SALACOA: It comes from “Sa-li-quo-yi,” which means “bear grass place.” Salacoa Creek rises in Pickens County and makes its way through two other counties before emptying into the Coosawattee River in Gordon County, Georgia. On that creek, probably near its head, there used to be an old Cherokee village for which the creek took its name. Probably the Indians who settled the village were impressed by some large stand of bear grass that grew in the immediate area. In Cherokee, the ending “-yi” on many words was what we call a locative; that is just a smart-alecky way of saying it means “place.” The same word that is used for bear grass in Cherokee is also used for the green tree snake, maybe because it looks vaguely like a piece of the bear grass. In Oklahoma Cherokee, the word has become “se-la-quo-ya,” and it refers only to the green snake.
On many old maps, Salacoa Creek appears prominently, even when few other landmarks in the Cherokee lands are shown. The spellings are many, as is true with many other names on very old maps. I have seen it written Sal-e-quo-he, Sallequohe, or even Sally Coe
TALKING ROCK: It’s a translation of the old Cherokee name “Nv-ya Gv-wo-ni-sgi,” which literally means “rock that talks habitually.” Somewhere on Talking Rock Creek, there was an echo rock that attracted the attention of the Indians.I think it was probably downstream a little from the town of Talking Rock. When I get a chance, I want to go down there and look around, to see if I can find the rock. Maybe some of the white settlers understood only a little Cherokee; some of them thought Nv-ya Gv-wo-ni-sgi meant something like “council rock,” a place where the Indians got together to talk at council meetings, but this is not true. The words mean “rock that talks” and not “rock where they talk.”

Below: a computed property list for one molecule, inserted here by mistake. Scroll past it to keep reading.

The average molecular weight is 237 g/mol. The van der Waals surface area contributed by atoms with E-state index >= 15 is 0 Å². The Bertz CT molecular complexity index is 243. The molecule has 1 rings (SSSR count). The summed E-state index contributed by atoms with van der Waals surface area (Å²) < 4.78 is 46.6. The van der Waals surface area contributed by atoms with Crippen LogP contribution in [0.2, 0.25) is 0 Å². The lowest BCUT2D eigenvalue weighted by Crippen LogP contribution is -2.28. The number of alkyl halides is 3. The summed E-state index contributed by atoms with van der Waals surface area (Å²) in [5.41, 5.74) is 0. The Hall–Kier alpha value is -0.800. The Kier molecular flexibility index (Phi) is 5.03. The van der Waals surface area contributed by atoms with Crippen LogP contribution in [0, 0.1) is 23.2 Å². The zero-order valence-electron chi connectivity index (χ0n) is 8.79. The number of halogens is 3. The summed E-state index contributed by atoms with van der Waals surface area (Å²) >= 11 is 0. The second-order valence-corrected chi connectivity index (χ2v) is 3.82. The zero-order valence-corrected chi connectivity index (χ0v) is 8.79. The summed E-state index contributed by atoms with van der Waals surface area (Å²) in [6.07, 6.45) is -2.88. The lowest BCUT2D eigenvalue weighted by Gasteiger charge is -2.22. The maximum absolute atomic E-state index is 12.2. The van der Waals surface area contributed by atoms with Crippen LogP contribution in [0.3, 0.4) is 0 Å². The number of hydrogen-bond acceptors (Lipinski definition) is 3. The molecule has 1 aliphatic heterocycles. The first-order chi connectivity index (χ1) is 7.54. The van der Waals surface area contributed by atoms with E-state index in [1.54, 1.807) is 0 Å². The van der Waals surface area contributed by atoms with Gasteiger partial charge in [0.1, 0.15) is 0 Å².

ELLIJAY: From “E-la i-tse-yi. “The meaning is “green ground place” or “green earth place.” But, that may be subject to more than one interpretation. The “e-la” part is straightforward enough; it means”ground” or “soil” or “earth.” “I-tse-yi” is pronounced in Cherokee about like the sounds you make if you just say the letters E-J-E; it often means “green” in the sense of unripe, and it also means “new.” So, Ellijay may also mean “new ground place,” that is, as at least old-timers will know, a place that has been cleared of trees and made ready for use as a plowed field. The same name was given to many different Cherokee villages, one of which happened to be about where Ellijay, Georgia, is now located. There was another in South Carolina, at the head of the Keowee River; and, another was near what is now Franklin, North Carolina, on Ellijay Creek there. Still another was known to be on what is now called Ellejoy Creek, which feeds into Little River, near Maryville, Tennessee. Another version of the Cherokee words that became “Ellijay” is found down in Hall County: Elachee, as in The Elachee Nature Science Center. From these examples, you will be able to see how names get changed around because people did not really know how to pronounce them correctly.
I have noticed that readers are often seeking the modern pronunciation of the town of Ellijay. It is accented on the first and last syllables [EL-li-JAY, or more frequently locally, ELL-uh-JAY].
You will find this article dealing with the history of Ellijay during the period surrounding the Removal to be worth reading.